Daragh Gallagher is a people watcher. She studies a person’s face, their reactions, the way they carry themselves. Then she lets her imagination fill in the rest.
Her upcoming art show “Waffle House Diaries” at event1013 in Downtown Plano is an ode to people watching and all the stories the small truck stop restaurant has inspired.
Gallagher of Frisco said the inspiration for ‘Waffle House Diaries happened a few years ago.
“I went to this restaurant. It was kind of like a hole in the wall. And it had this really amazing waitress. She was like a character out of a story book,” she said.
And while enjoying her meal, Gallagher put a story together about who she was, where she came from and how she came to be there that night. That night reminded her of all her late night at Waffle House during college where she routinely ran into characters from all walks of life.
“I feel like this is a place that attracts the most interesting people, diverse stories and I want to put a story to it,” she said. “And I thought a lot of people love to people watch and eavesdrop, so I wanted to give people that opportunity to do it freely,” she said.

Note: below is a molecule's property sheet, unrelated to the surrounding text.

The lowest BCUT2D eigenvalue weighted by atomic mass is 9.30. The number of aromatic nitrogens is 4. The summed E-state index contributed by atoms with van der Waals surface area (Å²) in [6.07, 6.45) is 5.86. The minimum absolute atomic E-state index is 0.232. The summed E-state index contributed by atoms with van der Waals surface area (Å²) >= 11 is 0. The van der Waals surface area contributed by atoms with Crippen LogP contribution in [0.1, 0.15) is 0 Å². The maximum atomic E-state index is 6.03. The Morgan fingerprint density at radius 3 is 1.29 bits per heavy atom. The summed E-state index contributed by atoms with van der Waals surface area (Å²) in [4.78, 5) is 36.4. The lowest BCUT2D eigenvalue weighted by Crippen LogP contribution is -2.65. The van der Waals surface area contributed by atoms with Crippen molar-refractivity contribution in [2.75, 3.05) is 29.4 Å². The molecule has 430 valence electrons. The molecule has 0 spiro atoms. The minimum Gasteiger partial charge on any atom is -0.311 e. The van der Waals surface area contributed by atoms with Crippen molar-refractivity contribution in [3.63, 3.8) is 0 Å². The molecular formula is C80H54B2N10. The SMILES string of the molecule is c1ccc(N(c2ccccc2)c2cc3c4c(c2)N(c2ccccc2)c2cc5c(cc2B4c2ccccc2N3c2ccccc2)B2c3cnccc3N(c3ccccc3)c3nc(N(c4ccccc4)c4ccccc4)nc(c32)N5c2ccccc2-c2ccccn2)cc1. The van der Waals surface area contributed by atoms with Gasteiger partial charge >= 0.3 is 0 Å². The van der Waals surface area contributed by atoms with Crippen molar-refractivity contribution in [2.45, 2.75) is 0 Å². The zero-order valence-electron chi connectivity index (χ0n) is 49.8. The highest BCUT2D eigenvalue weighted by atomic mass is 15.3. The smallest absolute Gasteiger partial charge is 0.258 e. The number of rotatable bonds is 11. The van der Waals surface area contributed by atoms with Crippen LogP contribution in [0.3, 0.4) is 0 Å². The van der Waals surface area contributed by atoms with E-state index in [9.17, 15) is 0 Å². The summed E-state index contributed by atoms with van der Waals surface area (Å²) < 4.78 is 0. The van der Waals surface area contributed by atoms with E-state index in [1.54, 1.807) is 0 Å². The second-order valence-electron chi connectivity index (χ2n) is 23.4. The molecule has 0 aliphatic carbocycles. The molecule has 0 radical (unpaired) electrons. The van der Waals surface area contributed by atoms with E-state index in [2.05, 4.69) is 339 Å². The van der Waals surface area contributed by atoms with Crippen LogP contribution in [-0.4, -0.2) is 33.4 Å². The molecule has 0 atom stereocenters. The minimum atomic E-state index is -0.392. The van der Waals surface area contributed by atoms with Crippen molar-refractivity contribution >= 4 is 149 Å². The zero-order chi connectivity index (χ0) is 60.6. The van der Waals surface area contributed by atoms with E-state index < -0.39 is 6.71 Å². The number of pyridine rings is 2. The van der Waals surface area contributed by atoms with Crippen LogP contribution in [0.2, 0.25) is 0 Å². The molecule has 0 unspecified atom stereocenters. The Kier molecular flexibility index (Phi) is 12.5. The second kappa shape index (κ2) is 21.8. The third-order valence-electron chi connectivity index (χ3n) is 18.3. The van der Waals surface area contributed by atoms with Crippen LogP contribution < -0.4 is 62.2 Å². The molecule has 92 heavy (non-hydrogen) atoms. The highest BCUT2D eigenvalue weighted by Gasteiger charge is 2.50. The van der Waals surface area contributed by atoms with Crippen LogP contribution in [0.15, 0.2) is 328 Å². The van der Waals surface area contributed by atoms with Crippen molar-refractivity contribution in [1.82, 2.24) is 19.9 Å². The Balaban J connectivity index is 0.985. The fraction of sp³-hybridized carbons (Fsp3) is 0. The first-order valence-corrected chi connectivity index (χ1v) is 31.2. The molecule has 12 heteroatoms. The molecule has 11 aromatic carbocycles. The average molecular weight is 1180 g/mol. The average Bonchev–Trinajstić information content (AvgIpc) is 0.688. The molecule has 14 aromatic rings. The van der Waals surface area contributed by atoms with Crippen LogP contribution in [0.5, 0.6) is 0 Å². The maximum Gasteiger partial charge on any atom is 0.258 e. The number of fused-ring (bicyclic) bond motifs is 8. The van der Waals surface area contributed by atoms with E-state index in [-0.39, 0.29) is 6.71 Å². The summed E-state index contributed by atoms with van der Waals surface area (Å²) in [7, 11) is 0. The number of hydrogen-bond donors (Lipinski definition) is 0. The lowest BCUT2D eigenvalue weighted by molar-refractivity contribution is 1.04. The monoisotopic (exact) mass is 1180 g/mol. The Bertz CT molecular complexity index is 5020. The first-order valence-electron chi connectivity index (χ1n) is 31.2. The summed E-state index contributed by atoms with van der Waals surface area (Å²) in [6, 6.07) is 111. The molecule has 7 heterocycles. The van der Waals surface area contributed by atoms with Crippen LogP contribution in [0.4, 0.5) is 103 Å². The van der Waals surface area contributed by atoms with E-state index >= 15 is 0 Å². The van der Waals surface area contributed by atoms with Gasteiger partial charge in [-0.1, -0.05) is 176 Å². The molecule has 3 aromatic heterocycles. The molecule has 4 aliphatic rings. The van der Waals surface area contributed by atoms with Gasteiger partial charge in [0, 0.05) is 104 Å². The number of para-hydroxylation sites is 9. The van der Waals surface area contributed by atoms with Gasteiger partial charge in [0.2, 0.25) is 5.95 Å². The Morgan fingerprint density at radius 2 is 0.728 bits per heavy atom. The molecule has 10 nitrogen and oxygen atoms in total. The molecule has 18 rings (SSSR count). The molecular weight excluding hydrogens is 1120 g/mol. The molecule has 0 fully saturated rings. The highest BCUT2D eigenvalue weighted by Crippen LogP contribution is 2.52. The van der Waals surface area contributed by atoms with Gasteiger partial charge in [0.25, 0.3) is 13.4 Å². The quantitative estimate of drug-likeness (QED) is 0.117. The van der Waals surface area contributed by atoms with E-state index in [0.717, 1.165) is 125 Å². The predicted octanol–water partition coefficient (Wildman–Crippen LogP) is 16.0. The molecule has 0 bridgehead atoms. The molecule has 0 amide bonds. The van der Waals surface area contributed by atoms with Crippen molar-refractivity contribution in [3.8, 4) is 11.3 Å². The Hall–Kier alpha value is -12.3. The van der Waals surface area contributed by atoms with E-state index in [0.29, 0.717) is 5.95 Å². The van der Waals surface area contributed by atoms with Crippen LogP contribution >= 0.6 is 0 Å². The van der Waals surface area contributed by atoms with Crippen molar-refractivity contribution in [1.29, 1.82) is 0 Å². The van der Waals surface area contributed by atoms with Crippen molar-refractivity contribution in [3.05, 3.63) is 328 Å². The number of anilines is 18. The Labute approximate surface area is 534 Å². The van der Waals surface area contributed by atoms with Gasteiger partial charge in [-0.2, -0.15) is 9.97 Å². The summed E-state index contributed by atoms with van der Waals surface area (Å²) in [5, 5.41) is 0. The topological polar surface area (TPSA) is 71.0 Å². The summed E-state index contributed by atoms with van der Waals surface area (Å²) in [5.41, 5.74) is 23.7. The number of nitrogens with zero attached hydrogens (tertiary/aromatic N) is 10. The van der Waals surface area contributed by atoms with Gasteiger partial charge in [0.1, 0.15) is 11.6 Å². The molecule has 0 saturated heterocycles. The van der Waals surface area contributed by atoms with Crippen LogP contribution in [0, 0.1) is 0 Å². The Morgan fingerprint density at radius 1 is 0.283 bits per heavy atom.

As a portraiture fan, “Diaries” allows visitors to eavesdrop on seven characters in the Waffle House, all with their own story to tell. Each of the characters embodies one of the seven deadly sins, but Gallagher leaves the rest of the story up to the viewer to fill in for themselves.
“I want to give them enough to know what’s in my head and why I painted it, but then again, I want them to interpret that painting the way they want,” she said. “I don’t want to give it all to them. I want them to have an emotion to work with that they feel.”
Thursday night during Downtown Plano’s Wine Walk, residents can see the first part of Gallagher’s show at event1013. But they’ll have to come back Saturday to see the full installation, along with a multimedia experience.
As a lifelong painter, she said she’s especially proud of the piece entitled “Vicky” in the series, who represents lust and the unabashed aspects of womanhood.
“I think women need to be unapologetic about wanting certain things,” she said.
Starting Saturday night at 7 p.m., residents can also view the chef, the waitress, the busboy and other patrons, and their intertwined stories. Admission is free.